The happy symmetry of performer and material goes beyond Makhlouf.
Ratner, the longtime audience enrichment manager for Shakespeare Theatre Company, wasn’t interested in simply updating Pericles. Rather, she wanted a platform to provoke conversations about memory and identity. She says she chose Pericles because it’s “Shakespeare’s most meta play,” introducing the 14th-century poet John Gower as its narrator. In no other play does Shakespeare acknowledge his inspirations so openly, she says.
Ratner liked the notion of Pericles as the anchor for an exploratory theater piece about how artists borrow from artists and how stories transmit identity. When she and New York-based director Anna Brenner—whom she met when the two were in Columbia University’s MFA Theatre Program together seven years ago—began auditions, they instructed candidates not merely to study their sides, but to arrive ready to teach them something.
Each of the four cast members—Makhlouf, Lida Maria Benson, Rocelyn Frisco, and Lori Pitts—have interludes in which they discuss their own family histories in contemporary prose speech before pivoting back to their roles in Pericles. They also invite members of the audience to volunteer little fragments of autobiography, sometimes just with their neighbor but occasionally with the entire crowd. (The audience is also encouraged to rise from their seats and dance during a wedding scene. You are alerted.)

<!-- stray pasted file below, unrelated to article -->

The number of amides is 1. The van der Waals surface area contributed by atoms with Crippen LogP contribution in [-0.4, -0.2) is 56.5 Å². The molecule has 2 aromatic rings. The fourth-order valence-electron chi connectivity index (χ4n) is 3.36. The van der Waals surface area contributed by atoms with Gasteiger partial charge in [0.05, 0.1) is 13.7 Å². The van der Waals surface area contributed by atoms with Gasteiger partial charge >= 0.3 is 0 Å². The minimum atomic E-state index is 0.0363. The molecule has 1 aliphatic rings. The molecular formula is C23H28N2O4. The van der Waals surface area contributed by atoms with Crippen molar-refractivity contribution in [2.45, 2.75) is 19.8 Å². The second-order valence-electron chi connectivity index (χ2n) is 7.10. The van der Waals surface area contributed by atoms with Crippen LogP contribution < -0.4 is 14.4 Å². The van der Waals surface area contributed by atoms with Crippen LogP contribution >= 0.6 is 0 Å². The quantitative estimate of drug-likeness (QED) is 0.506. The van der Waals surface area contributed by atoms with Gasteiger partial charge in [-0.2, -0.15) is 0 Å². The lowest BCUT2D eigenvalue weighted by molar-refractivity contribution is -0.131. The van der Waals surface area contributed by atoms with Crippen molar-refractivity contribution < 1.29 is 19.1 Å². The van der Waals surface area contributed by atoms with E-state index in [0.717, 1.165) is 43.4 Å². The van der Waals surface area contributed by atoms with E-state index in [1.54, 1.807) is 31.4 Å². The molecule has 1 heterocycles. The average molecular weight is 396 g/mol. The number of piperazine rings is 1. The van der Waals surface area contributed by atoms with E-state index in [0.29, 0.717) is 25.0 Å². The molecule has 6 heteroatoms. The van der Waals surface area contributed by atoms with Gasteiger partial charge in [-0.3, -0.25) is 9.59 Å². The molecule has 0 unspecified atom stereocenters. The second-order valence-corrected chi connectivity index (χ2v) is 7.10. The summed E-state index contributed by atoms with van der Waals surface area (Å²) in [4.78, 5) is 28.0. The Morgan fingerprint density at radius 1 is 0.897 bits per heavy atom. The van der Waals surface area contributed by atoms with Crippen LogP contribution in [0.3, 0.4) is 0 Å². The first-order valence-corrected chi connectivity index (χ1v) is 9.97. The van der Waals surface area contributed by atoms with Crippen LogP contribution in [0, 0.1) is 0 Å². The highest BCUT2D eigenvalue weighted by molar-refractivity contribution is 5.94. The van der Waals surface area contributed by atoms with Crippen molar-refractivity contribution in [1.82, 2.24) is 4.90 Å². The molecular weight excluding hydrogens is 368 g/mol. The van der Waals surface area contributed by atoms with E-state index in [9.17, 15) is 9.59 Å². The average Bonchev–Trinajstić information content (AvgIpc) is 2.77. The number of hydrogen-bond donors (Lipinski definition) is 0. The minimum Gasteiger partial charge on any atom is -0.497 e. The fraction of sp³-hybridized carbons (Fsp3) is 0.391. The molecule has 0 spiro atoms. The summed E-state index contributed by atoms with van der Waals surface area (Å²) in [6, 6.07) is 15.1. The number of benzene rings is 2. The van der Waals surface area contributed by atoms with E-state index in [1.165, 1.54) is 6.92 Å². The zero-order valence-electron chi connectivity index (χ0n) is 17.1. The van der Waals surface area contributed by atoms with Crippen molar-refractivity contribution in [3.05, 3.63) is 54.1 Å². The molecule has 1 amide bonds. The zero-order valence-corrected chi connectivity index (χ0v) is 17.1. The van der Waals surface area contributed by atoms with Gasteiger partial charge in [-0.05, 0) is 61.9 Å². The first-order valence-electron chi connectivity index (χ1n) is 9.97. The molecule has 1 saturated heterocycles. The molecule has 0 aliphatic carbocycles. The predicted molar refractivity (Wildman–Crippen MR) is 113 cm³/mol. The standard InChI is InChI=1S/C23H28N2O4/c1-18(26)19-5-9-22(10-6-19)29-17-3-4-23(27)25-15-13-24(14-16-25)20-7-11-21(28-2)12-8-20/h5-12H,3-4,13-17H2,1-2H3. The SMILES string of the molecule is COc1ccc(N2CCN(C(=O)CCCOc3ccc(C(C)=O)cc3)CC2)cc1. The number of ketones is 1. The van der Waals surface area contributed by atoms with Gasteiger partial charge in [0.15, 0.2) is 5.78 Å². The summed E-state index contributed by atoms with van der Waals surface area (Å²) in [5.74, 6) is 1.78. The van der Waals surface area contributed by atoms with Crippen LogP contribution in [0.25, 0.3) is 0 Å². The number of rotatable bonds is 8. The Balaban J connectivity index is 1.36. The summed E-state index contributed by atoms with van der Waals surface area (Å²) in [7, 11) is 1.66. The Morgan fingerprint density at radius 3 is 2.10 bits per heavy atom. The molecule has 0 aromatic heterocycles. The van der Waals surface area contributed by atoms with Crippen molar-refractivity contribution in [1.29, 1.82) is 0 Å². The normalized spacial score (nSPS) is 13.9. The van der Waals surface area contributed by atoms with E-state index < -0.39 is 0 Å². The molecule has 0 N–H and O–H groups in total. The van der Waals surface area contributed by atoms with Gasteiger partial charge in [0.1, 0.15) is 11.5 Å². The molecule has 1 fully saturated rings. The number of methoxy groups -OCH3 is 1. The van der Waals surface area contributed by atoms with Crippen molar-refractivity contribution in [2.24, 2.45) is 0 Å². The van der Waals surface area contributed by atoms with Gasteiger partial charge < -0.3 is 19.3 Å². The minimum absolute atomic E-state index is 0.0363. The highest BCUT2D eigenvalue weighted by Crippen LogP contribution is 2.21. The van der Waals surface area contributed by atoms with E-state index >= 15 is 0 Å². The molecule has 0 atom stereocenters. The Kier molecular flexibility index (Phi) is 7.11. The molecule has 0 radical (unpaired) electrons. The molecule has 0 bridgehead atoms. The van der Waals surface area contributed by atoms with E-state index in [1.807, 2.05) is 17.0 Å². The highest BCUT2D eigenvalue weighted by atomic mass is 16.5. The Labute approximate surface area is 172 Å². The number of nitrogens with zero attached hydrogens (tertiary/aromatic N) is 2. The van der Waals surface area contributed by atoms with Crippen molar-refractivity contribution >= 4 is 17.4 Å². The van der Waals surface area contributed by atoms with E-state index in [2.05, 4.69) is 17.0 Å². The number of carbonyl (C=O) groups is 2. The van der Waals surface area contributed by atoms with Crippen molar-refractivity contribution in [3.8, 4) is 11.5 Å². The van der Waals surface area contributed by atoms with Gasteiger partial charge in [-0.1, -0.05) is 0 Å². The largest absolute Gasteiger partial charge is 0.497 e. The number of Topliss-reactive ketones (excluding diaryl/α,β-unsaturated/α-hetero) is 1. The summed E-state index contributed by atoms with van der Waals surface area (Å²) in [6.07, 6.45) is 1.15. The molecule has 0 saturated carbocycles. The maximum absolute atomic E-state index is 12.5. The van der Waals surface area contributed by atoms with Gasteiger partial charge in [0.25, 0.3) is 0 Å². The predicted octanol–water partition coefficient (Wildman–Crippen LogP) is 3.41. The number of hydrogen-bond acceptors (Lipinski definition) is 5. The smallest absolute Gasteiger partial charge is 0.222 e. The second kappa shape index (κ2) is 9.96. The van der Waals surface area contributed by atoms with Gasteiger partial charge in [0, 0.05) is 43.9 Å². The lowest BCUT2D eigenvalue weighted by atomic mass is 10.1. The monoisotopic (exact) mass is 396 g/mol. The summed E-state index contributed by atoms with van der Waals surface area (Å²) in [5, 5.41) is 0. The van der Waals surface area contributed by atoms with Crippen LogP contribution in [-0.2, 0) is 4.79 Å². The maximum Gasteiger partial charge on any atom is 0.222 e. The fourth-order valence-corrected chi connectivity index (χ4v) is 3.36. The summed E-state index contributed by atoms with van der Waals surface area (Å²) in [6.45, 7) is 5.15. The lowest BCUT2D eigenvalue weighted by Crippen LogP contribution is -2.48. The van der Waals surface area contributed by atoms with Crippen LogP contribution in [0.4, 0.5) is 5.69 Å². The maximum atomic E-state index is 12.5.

Makhlouf graduated from Syria’s only formal acting academy, Damascus’ Higher Institute of Dramatic Arts, in 2004. She spent the next six years as a teaching assistant in the acting department there while booking regular stage and television roles. She came to Washington as a part of a two-week international program at the Kennedy Center in 2010, where she befriended Colin Hovde, who would soon be named artistic director of Theater Alliance. They kept in touch after she returned to Syria and it was Hovde who introduced Makhlouf to Ratner, among many other theater practitioners, after she arrived the U.S. last summer.
Makhlouf moved to Lebanon after marrying in 2013. Her participation in the pro-democracy marches of the prior two years, along with comments she’d published in support of the peaceful revolution on Facebook, had been met with threats on her life, making her increasingly reluctant to return to Syria. In 2015, she appeared in Faces and Places, a TV series dramatizing the events leading up to the peaceful pro-democracy demonstrations in Syria of early 2011. Of course, the Assad government does not allow itself to be portrayed in an unfavorable light on TV. Although made by Syrian artists, Faces and Places was filmed in Turkey, and the show has not been seen in Syria via legal channels.